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Flint’s Travel Diary

Saturday, 20 Jun 2009

Location: The Forests of Fontainebleau, France

MapI think Iím in love. Heís a 60 year old French man called Pierre. Or possibly Frederic. Simon? Jean Claude even? Iím not really sure because they usually donít tell you their names. In fact they usually donít speak at all. They are called Bleausards, and they are truly one of the most beautiful sights in the world.
It might seem a strange thing to call beautiful. Being on average about 60 years old, seemingly always men, with grey, balding hair and (typically shirtless) sagging sacks of skin over thin wirey bodies, they wouldnít exactly turn eyes on the catwalks of Paris. But on the boulders of Fontainebleau, where they have been painstakingly perfecting the art of bouldering for generations, itís another story completely.
Meandering through the forest from problem to problem, these rock Yogis will wander past you as youíre bouldering, possibly with a polite smile, but often without, they will gently place their tiny little carpet in front of a boulder (sometimes even the problem you are trying) carefully wipe the sand off their boots, dab the rock with an ancient sack of resin and gently caress the rock with their fingers. This is where the magic begins.
They do not simply climb a rock. No, that would be far too common, far too vulgar, far too un-French. They float, dance and glide across the rock. Feet on invisible smears, hands gently moulding into slopers, dishes, crimps you can hardly see. And when they do pull on to a climb, what you thought was just a sagging sack of flesh, is suddenly alive with a seething mass of perfectly sculpted muscles, flowing like ribs of satin across their backs.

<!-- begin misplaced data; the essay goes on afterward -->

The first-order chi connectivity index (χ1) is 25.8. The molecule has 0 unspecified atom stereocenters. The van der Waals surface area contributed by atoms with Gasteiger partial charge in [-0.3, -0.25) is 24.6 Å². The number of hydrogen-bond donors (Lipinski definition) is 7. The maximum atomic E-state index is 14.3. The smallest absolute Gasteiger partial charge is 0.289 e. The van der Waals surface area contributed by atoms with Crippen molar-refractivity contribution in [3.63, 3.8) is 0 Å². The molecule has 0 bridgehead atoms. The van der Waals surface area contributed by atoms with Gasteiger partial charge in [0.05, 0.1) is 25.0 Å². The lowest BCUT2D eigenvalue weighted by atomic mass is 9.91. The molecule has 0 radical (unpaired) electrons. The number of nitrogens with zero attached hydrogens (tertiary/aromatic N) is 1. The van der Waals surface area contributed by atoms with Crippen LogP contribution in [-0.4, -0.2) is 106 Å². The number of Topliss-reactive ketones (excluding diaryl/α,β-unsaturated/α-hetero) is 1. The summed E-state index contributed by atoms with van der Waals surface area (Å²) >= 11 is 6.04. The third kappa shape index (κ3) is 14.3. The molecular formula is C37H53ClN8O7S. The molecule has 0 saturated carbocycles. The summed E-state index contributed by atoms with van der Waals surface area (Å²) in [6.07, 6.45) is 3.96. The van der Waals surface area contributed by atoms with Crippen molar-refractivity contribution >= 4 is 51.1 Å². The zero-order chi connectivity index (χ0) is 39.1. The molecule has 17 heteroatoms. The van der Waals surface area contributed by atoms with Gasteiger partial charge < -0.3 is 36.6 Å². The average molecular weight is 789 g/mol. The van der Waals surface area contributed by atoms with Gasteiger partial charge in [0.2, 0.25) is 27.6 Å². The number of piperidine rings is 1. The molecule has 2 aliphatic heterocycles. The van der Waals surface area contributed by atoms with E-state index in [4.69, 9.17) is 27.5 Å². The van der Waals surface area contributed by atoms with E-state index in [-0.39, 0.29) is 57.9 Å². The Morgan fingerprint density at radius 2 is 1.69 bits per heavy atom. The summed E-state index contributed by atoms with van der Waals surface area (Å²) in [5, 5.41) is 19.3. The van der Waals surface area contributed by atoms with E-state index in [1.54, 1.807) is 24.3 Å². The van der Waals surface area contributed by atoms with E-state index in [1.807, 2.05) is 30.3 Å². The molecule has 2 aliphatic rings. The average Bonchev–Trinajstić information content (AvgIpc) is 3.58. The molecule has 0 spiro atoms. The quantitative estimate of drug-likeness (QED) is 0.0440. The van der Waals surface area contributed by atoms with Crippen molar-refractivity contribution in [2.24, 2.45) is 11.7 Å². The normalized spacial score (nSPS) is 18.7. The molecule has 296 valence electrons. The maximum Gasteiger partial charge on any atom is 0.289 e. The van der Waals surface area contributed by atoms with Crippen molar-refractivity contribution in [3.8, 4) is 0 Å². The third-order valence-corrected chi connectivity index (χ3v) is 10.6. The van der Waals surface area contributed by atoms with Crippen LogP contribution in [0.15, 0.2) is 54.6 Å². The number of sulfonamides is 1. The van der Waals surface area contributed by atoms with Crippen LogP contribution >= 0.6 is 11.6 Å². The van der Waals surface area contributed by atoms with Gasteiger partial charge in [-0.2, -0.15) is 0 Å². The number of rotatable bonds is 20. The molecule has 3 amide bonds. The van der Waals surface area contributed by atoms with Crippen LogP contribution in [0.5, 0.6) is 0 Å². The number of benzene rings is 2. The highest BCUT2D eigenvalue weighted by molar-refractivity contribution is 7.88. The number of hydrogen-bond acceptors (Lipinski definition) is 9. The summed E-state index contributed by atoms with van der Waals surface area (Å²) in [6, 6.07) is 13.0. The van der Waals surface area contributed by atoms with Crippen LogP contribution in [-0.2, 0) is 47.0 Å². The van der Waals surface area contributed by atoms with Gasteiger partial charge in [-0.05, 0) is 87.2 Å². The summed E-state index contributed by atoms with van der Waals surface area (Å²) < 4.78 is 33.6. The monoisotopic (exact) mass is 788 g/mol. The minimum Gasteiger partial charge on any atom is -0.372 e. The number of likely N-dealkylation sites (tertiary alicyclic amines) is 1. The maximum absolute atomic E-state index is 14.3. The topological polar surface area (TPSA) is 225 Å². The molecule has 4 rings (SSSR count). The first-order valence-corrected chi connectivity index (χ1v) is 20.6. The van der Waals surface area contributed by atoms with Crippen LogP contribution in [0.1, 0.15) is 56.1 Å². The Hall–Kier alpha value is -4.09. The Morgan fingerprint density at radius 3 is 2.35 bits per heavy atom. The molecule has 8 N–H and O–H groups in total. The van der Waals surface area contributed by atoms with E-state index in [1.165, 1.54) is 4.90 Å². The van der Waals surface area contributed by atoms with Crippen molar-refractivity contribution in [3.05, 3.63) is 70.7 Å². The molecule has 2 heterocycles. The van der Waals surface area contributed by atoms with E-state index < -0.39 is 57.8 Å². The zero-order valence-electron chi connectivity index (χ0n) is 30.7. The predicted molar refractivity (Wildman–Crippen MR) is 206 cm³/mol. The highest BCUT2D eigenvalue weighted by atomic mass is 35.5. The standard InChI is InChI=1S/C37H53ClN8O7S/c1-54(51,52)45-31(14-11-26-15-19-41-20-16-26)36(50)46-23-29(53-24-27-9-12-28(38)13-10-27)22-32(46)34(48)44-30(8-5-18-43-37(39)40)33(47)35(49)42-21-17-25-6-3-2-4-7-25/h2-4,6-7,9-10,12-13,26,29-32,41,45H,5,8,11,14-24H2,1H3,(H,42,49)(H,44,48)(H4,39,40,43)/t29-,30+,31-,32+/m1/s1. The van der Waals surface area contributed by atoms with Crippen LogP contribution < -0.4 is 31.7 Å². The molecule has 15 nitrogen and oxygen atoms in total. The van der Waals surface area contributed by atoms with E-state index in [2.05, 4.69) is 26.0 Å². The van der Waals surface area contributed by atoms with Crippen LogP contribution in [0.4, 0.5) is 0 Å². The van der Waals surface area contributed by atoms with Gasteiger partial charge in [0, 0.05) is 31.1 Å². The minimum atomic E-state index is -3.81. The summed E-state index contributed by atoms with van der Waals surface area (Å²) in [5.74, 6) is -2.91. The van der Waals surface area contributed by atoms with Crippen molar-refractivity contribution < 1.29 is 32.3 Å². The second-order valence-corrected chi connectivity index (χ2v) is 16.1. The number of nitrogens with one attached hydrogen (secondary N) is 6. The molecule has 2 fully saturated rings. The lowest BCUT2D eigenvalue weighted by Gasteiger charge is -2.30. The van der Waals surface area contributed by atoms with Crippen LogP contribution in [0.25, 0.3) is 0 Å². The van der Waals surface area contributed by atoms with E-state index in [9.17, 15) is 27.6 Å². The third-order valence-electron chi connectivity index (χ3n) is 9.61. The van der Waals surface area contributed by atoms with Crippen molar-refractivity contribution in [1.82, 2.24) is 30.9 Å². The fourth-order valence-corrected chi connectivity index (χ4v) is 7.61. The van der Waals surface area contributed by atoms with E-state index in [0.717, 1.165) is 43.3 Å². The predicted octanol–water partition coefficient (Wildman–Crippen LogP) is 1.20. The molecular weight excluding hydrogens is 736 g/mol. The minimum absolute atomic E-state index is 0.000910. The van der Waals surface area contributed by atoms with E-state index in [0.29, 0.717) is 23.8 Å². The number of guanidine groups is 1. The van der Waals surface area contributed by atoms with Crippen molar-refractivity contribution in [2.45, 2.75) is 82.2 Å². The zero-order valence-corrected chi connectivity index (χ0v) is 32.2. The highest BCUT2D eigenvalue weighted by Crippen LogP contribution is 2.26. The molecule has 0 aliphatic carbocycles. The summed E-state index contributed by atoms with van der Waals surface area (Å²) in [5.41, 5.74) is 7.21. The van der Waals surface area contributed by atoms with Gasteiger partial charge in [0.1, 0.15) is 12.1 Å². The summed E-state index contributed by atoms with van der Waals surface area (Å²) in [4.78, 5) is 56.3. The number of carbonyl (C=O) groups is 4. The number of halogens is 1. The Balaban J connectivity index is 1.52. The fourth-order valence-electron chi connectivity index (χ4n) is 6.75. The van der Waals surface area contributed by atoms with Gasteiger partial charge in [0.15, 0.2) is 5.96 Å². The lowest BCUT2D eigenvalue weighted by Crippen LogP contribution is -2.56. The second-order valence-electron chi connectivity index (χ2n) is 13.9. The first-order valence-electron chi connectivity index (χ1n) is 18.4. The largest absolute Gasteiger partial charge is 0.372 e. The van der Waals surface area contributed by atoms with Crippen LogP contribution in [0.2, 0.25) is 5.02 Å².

And then they leave, as silently and methodically as they came, plodding on to the next problem in the circuit, leaving a wake of stunned climbers staring after them, as if they have seen a ghost. I have witnessed very very good climbers, people who are regularly attempting Font eights absolutely gobsmacked after watching a Bleausard climb a six or a seven.
Of course, when you actually try to pull on to the holds they were using or copy the sequence they used, you will typically find the holds are invisible and the sequence has somehow dissolved from your memory because it was simply one you would never have conceived of using, or if you can remember it, it defies the laws of possible human movement.
From time to time, if you are extremely lucky, they will stop and give you pointers on what your doing wrong, or point out a few problems you hadnít even seen because there doesnít appear to be any useable holds around. But after some patient coaching, the holds will begin to appear, the moves will gradually become conceivable and, as you begin to get the smallest glimpse of an insight into what it feels like to climb like a Bleausard, you are so powerfully reminded that what you climb and how hard you climb is nowhere near as important as how beautifully you climb.